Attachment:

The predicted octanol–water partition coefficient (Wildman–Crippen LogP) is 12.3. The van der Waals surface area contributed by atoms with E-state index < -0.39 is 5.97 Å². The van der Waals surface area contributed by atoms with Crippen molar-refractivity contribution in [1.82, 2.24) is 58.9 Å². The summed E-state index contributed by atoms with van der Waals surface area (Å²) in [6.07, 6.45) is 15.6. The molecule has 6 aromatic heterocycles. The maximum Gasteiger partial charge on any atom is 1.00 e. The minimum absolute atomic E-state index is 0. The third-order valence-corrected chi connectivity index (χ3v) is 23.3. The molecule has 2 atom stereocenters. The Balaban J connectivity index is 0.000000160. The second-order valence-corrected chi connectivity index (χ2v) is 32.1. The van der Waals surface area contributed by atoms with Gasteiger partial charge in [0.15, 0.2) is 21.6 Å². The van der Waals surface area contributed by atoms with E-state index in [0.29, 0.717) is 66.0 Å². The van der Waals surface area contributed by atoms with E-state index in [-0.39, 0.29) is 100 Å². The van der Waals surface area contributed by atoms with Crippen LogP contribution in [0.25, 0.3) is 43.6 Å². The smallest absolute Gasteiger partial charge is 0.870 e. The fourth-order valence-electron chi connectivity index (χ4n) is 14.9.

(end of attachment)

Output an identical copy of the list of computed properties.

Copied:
The predicted octanol–water partition coefficient (Wildman–Crippen LogP) is 12.3. The van der Waals surface area contributed by atoms with E-state index < -0.39 is 5.97 Å². The van der Waals surface area contributed by atoms with Crippen molar-refractivity contribution in [1.82, 2.24) is 58.9 Å². The summed E-state index contributed by atoms with van der Waals surface area (Å²) in [6.07, 6.45) is 15.6. The molecule has 6 aromatic heterocycles. The maximum Gasteiger partial charge on any atom is 1.00 e. The minimum absolute atomic E-state index is 0. The third-order valence-corrected chi connectivity index (χ3v) is 23.3. The molecule has 2 atom stereocenters. The Balaban J connectivity index is 0.000000160. The second-order valence-corrected chi connectivity index (χ2v) is 32.1. The van der Waals surface area contributed by atoms with Gasteiger partial charge in [0.15, 0.2) is 21.6 Å². The van der Waals surface area contributed by atoms with E-state index in [0.29, 0.717) is 66.0 Å². The van der Waals surface area contributed by atoms with E-state index in [-0.39, 0.29) is 100 Å². The van der Waals surface area contributed by atoms with Crippen LogP contribution in [0.25, 0.3) is 43.6 Å². The smallest absolute Gasteiger partial charge is 0.870 e. The fourth-order valence-electron chi connectivity index (χ4n) is 14.9.